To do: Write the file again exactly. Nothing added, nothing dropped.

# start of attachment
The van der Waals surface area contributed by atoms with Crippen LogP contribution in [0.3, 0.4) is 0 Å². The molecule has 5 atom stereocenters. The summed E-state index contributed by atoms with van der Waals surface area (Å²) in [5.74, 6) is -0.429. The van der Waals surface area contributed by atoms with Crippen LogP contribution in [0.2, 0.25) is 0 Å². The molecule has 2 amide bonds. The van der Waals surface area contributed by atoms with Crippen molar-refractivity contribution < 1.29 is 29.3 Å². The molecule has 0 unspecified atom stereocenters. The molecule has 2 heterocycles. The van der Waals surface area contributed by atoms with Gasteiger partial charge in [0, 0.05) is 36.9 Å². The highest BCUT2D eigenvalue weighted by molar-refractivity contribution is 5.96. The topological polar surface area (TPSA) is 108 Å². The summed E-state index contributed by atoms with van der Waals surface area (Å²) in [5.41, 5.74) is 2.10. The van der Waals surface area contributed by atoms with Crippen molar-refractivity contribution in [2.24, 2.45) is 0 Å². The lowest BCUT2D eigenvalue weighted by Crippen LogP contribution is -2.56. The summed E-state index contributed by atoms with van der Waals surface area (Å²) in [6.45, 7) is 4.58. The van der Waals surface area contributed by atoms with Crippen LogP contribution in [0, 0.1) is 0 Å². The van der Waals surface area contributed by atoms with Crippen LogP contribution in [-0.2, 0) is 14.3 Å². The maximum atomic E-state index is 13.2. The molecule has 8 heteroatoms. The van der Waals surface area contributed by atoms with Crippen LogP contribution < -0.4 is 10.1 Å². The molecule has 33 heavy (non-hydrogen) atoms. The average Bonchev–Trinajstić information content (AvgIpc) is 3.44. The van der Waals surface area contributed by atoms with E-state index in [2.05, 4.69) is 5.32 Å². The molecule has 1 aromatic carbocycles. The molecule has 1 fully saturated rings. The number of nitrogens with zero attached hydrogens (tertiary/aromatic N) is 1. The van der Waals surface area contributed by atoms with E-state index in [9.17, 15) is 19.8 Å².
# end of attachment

The van der Waals surface area contributed by atoms with Crippen LogP contribution in [0.3, 0.4) is 0 Å². The molecule has 5 atom stereocenters. The summed E-state index contributed by atoms with van der Waals surface area (Å²) in [5.74, 6) is -0.429. The van der Waals surface area contributed by atoms with Crippen LogP contribution in [0.2, 0.25) is 0 Å². The molecule has 2 amide bonds. The van der Waals surface area contributed by atoms with Crippen molar-refractivity contribution < 1.29 is 29.3 Å². The molecule has 0 unspecified atom stereocenters. The molecule has 2 heterocycles. The van der Waals surface area contributed by atoms with Gasteiger partial charge in [0, 0.05) is 36.9 Å². The highest BCUT2D eigenvalue weighted by molar-refractivity contribution is 5.96. The topological polar surface area (TPSA) is 108 Å². The summed E-state index contributed by atoms with van der Waals surface area (Å²) in [5.41, 5.74) is 2.10. The van der Waals surface area contributed by atoms with Crippen molar-refractivity contribution in [2.24, 2.45) is 0 Å². The lowest BCUT2D eigenvalue weighted by Crippen LogP contribution is -2.56. The summed E-state index contributed by atoms with van der Waals surface area (Å²) in [6.45, 7) is 4.58. The van der Waals surface area contributed by atoms with Crippen LogP contribution in [0, 0.1) is 0 Å². The van der Waals surface area contributed by atoms with Crippen LogP contribution in [-0.2, 0) is 14.3 Å². The maximum atomic E-state index is 13.2. The molecule has 8 heteroatoms. The van der Waals surface area contributed by atoms with Crippen LogP contribution < -0.4 is 10.1 Å². The molecule has 33 heavy (non-hydrogen) atoms. The average Bonchev–Trinajstić information content (AvgIpc) is 3.44. The van der Waals surface area contributed by atoms with E-state index in [2.05, 4.69) is 5.32 Å². The molecule has 1 aromatic carbocycles. The molecule has 1 fully saturated rings. The number of nitrogens with zero attached hydrogens (tertiary/aromatic N) is 1. The van der Waals surface area contributed by atoms with E-state index in [9.17, 15) is 19.8 Å².